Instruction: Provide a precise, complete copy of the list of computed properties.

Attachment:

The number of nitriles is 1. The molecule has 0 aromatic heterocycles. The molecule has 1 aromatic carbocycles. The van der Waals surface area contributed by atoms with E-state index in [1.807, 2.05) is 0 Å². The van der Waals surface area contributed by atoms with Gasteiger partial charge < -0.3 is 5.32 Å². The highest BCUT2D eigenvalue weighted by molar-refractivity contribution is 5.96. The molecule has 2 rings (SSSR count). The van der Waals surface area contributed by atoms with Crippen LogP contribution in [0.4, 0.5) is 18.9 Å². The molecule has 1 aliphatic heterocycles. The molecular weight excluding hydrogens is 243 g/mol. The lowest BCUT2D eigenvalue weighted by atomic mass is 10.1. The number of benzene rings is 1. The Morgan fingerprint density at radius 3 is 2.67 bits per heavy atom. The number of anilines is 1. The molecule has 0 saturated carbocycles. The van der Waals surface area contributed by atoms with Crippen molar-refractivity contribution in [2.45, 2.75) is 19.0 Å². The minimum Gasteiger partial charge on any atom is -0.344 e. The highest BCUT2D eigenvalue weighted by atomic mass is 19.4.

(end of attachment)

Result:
The number of nitriles is 1. The molecule has 0 aromatic heterocycles. The molecule has 1 aromatic carbocycles. The van der Waals surface area contributed by atoms with E-state index in [1.807, 2.05) is 0 Å². The van der Waals surface area contributed by atoms with Gasteiger partial charge < -0.3 is 5.32 Å². The highest BCUT2D eigenvalue weighted by molar-refractivity contribution is 5.96. The molecule has 2 rings (SSSR count). The van der Waals surface area contributed by atoms with Crippen LogP contribution in [0.4, 0.5) is 18.9 Å². The molecule has 1 aliphatic heterocycles. The molecular weight excluding hydrogens is 243 g/mol. The lowest BCUT2D eigenvalue weighted by atomic mass is 10.1. The number of benzene rings is 1. The Morgan fingerprint density at radius 3 is 2.67 bits per heavy atom. The number of anilines is 1. The molecule has 0 saturated carbocycles. The van der Waals surface area contributed by atoms with Crippen molar-refractivity contribution in [2.45, 2.75) is 19.0 Å². The minimum Gasteiger partial charge on any atom is -0.344 e. The highest BCUT2D eigenvalue weighted by atomic mass is 19.4.